NABO Economic and Industry Trends & Issues (No. 19)
Published on 26 July 2021
Published by Economic Analysis Department
I. Economic and Industry Trends
Recently, the Korean economy has been continuing its recovery but is still exhibiting increasing uncertainty due to the spread of the COVID-19 pandemic. As external exports lead the recovery, exports in June increased by 39.7% YoY. Consumption and investments reversed from an increasing trend over two consecutive months to a decrease, but this appears to be a temporary adjustment given the strong exports and rising consumer confidence index. Consumer prices in June increased by 2.4% YoY, exhibiting a 2.0% range increase rate over three consecutive months. In the financial markets in June, the sovereign bond interest rates (3-year-maturity) and stock prices (KOSPI index) increased while the won-to-dollar exchange rate decreased slightly. In May, production in the manufacturing sector increased YoY but slightly decreased MoM, whereas production in the services sector continues to maintain an upward trend thanks to the flourishing financial and insurance businesses. Exports by the 11 promising industries in June significantly increased YoY due to strong figures in semi-conductors and general machinery, exhibiting an increasing MoM trend. The imported energy price index in June recorded a double-digit increase rate over two months in a row, due to factors including oil price hikes. In terms of employment, the total number of newly employed people was maintained at an impressive level of increase due to factors such as the recovering job market in the services sector as well as the base effect, but the rate of increase was lower than that of the previous month. The nationwide housing sales price index and the jeonse/monthly rent price index in June increased by a wider gap compared to the previous month.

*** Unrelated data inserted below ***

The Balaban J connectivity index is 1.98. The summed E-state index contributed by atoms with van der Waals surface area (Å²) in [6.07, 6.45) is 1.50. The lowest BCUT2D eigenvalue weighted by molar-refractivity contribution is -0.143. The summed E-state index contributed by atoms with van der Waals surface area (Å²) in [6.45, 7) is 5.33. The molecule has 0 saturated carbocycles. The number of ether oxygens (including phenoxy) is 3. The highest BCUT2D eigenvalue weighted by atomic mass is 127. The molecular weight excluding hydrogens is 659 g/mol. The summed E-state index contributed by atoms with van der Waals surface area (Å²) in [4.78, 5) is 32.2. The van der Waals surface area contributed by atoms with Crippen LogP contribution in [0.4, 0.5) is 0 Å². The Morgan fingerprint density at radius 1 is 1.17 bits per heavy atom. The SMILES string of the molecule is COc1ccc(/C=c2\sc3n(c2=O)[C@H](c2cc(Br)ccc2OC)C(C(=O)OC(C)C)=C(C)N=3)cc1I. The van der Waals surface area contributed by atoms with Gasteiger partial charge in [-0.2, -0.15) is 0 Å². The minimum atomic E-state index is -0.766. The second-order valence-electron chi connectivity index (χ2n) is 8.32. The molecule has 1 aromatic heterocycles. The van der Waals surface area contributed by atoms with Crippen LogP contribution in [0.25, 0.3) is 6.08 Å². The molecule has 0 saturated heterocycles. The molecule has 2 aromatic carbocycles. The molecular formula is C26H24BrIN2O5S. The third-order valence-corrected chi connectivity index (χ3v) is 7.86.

Ⅱ. Pending Issues in the Economy and Industry
■ Recent trends and implications in global key interest rates
As governments throughout the world have been pursuing accommodative monetary policies since the outbreak of the coronavirus, key global interest rates have now reached record lows. There are concerns about a potential increase of inflationary pressure should the current trend of low interest rates continue amid the global economy exhibiting an increasingly strong recovery trend. In all probability, major economies experiencing stronger inflationary pressure alongside a rapid economic recovery this year are already discussing raising their key interest rates. Therefore, appropriate response measures suitable for the Korean economy should be developed by considering the impacts of global hikes in key interest rates on the overall macro-economy.